Mens Rea and the Relationship of MR to AR

Oblique Intention Cases

R v Hancock and Shankland [1986] – the defendants pushed a large lump of concrete off a bridge onto a convey of cars carrying miners and killed the driver of a taxi. Lord Scarman o   “Reference to foresight of consequences [of the act] may be critically important. Its importance will depend on the degree of probability; if the likelihood that death or serious injury will result is high, the probability of the result may be seen as overwhelming evidence of [intent]”

R v Nedrick [1986] – The appellant poured paraffin through the letterbox of a house and lit it.

-          Lord Lane o   “[The jury] simply has to decide whether the defendant intended to kill or do serious bodily harm. In order to reach that decision the jury must pay regard to all relevant circumstances, including what the defendant said and did”

o   “[the jury should] ask themselves two questions. How probable was the consequences which resulted from the defendants voluntary act? Did he foresee that consequence? If he did not appreciate that death or serious harm was likely to result from his act, he cannot have intended to bring it about.”

o   “Where a man realises that it is for all practical purposes inevitable that his actions will result in death or serious harm, the inference may be irresistible that he intended that result, however little he may have desired or wished it to happen.”

R v Woollin [1999] – The appellant threw his three month old son at a wall.

-          Lord Steyn o   I am satisfied that the Nedrick test… is pitched at the right level of foresight.”

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R v Matthews and Alleyne [2003]

The defendants threw a non-swimmer into a river who drowned. 

-          Rix LJ

o   “If the jury were sure that the appellants appreciated the virtual certainty of Jonathon’s death when they threw him from the bridge and also that they had no intention of saving him from such death” they could be found guilty for murder.

When this was followed in Stringer [2008], it appears that the Evidential Interpretation is current law.

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Intention Evaluation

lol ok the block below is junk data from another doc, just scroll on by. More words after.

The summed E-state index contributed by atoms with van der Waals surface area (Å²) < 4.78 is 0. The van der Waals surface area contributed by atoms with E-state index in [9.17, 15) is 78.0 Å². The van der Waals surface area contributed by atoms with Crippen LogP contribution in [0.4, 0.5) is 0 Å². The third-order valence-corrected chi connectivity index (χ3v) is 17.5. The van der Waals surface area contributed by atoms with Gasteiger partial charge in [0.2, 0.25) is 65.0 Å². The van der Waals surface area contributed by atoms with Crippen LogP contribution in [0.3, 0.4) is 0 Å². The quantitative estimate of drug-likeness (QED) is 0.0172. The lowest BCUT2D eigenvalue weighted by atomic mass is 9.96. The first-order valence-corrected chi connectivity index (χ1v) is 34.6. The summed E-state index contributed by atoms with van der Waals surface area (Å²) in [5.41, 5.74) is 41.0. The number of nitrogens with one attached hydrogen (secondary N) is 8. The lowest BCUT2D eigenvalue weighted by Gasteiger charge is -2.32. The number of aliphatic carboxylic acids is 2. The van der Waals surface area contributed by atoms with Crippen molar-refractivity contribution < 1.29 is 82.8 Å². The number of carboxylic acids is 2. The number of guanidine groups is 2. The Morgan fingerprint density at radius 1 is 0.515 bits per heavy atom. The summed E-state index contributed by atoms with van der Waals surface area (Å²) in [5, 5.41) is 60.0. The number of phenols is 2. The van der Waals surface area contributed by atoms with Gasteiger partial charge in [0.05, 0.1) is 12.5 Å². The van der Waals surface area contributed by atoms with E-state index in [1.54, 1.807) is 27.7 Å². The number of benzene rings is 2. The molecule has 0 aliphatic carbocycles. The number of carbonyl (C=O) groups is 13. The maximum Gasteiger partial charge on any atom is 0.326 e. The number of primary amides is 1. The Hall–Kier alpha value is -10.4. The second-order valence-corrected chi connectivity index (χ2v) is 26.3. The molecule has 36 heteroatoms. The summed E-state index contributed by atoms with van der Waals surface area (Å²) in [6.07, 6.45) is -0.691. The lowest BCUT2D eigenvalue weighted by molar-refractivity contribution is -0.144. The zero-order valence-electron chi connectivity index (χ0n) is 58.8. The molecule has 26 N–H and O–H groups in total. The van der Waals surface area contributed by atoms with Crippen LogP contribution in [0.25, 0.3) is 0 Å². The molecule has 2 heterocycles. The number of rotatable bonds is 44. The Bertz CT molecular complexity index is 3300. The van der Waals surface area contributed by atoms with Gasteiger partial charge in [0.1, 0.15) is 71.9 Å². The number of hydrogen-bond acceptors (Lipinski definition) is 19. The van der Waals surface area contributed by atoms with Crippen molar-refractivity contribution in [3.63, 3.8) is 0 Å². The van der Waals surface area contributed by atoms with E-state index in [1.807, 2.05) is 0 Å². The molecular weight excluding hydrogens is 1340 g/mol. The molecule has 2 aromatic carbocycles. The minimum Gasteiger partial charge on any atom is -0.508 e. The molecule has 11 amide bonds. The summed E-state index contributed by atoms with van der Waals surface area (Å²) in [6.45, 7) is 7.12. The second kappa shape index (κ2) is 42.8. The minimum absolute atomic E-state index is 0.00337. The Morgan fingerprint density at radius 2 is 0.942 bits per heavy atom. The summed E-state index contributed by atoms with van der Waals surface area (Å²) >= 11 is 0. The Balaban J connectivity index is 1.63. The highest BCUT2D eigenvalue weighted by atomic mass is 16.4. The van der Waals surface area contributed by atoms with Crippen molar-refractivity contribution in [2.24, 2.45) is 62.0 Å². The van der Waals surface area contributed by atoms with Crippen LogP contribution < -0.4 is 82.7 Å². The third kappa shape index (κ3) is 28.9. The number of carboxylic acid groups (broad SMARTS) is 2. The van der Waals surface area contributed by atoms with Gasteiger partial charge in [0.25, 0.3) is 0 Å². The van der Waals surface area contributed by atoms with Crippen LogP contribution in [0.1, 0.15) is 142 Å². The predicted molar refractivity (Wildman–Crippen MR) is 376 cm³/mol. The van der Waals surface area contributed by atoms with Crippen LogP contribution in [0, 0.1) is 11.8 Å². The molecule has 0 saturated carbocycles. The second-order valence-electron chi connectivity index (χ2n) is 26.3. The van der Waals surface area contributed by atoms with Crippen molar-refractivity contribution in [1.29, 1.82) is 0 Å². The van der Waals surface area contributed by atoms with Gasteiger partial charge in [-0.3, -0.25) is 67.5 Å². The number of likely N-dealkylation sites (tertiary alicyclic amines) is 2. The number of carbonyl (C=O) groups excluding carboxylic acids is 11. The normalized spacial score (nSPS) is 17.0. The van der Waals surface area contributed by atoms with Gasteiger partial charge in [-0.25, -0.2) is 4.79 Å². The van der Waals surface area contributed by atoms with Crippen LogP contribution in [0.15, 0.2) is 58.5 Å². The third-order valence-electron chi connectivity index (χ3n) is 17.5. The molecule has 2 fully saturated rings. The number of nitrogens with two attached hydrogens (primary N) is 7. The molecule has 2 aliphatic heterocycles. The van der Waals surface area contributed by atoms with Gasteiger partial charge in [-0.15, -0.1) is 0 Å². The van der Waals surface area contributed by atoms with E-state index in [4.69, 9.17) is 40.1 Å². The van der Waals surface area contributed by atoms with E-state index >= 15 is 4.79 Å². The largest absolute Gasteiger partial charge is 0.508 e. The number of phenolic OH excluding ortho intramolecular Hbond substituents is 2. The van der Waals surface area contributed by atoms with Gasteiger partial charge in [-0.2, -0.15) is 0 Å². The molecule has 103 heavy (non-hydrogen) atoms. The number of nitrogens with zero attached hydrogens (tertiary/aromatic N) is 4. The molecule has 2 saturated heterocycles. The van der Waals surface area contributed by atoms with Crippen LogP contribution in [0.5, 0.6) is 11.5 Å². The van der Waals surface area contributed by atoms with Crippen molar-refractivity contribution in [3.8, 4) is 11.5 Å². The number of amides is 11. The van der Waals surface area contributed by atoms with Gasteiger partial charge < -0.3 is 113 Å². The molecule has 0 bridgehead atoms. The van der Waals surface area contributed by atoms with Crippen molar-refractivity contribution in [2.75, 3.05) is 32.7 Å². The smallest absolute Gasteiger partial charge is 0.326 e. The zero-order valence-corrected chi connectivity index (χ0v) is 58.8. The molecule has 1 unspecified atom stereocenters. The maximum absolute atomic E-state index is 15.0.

Duff (1980) thought that there should be a presumption in preserving the ordinary meanings of the concepts of the word intention through which responsibility is assigned rather than a complicated legal mess.

Lacey noted however if ordinary usage is as consistent and reliable as people think, presumably guidelines would be irrelevant and useless.

Even the Law Commission accept that an artificial meaning is being ascribed to the word intention when they defined a standard test of intention as being “either to intend or have no substantial doubt”. (Law Com N89 Rport 1978)

Kaveny (2004) noted it was easier to discern foresight than intent and that both direct and evidential intention agree it is better to pin down a defendant’s intention through the use of foresight.

The view that intention should include foresight is of probable consequence has been firmly rejected by English law (Moloney and Hancock). The prevailing view is that intention should extend beyond its core meaning to include foresight of a consequences as a virtual, practical or moral certainty. 

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Cunningham Recklessness

R v Stephenson [1979] – the appellant who had crept into a hollow in the side of a straw sack got cold, and lit a fire to keep warm. The stack was damaged. He suffered from Schizophrenia. The judge directed the jury that a person was “reckless as to whether any such property would be destroyed or damaged if he closed his mind to the obvious fact of risk from his act”.

Geoffrey Lane LJ

“a man is reckless when he carries out the deliberate act appreciating that there is a risk that damage may occur from his act.”

He set out a subjective approach, with a double test:

1.       Whether the D foresaw the possibility of the consequence occurring

2.       Whether it was unjustifiable or unreasonable to take the risk